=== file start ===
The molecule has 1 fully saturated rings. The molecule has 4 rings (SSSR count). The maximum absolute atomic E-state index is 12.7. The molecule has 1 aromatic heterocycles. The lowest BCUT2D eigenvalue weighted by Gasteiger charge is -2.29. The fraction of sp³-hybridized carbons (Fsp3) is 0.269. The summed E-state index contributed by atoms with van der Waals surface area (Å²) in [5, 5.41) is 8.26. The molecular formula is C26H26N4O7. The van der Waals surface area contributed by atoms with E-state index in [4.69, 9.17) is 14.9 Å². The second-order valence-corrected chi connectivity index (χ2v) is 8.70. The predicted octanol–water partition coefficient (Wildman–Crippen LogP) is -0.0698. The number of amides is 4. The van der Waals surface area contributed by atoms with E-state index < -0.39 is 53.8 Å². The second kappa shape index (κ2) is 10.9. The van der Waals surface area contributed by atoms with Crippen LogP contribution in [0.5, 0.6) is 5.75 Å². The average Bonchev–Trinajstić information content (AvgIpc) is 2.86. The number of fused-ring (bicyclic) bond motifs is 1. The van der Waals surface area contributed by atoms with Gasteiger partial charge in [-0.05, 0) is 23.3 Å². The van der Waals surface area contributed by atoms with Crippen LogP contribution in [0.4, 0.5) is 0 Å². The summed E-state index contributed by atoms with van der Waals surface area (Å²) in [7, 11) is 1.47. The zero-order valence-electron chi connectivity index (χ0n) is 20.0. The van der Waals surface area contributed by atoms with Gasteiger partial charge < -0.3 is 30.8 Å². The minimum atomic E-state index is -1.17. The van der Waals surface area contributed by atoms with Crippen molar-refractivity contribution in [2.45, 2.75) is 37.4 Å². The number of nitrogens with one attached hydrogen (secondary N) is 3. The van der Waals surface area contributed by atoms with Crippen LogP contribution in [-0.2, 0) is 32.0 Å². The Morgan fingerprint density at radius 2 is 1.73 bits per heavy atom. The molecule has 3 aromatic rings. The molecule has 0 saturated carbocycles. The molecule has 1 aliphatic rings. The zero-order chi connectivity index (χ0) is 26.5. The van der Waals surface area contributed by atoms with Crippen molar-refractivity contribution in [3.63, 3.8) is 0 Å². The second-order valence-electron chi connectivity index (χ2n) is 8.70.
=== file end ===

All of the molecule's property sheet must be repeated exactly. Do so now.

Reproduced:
The molecule has 1 fully saturated rings. The molecule has 4 rings (SSSR count). The maximum absolute atomic E-state index is 12.7. The molecule has 1 aromatic heterocycles. The lowest BCUT2D eigenvalue weighted by Gasteiger charge is -2.29. The fraction of sp³-hybridized carbons (Fsp3) is 0.269. The summed E-state index contributed by atoms with van der Waals surface area (Å²) in [5, 5.41) is 8.26. The molecular formula is C26H26N4O7. The van der Waals surface area contributed by atoms with E-state index in [4.69, 9.17) is 14.9 Å². The second-order valence-corrected chi connectivity index (χ2v) is 8.70. The predicted octanol–water partition coefficient (Wildman–Crippen LogP) is -0.0698. The number of amides is 4. The van der Waals surface area contributed by atoms with E-state index < -0.39 is 53.8 Å². The second kappa shape index (κ2) is 10.9. The van der Waals surface area contributed by atoms with Crippen LogP contribution in [0.5, 0.6) is 5.75 Å². The average Bonchev–Trinajstić information content (AvgIpc) is 2.86. The number of fused-ring (bicyclic) bond motifs is 1. The van der Waals surface area contributed by atoms with Gasteiger partial charge in [-0.05, 0) is 23.3 Å². The van der Waals surface area contributed by atoms with Crippen LogP contribution in [0.4, 0.5) is 0 Å². The summed E-state index contributed by atoms with van der Waals surface area (Å²) in [7, 11) is 1.47. The zero-order valence-electron chi connectivity index (χ0n) is 20.0. The van der Waals surface area contributed by atoms with Gasteiger partial charge < -0.3 is 30.8 Å². The minimum atomic E-state index is -1.17. The van der Waals surface area contributed by atoms with Crippen molar-refractivity contribution in [2.45, 2.75) is 37.4 Å². The number of nitrogens with one attached hydrogen (secondary N) is 3. The van der Waals surface area contributed by atoms with Crippen LogP contribution in [-0.2, 0) is 32.0 Å². The Morgan fingerprint density at radius 2 is 1.73 bits per heavy atom. The molecule has 3 aromatic rings. The molecule has 0 saturated carbocycles. The molecule has 1 aliphatic rings. The zero-order chi connectivity index (χ0) is 26.5. The van der Waals surface area contributed by atoms with Crippen molar-refractivity contribution in [3.63, 3.8) is 0 Å². The second-order valence-electron chi connectivity index (χ2n) is 8.70.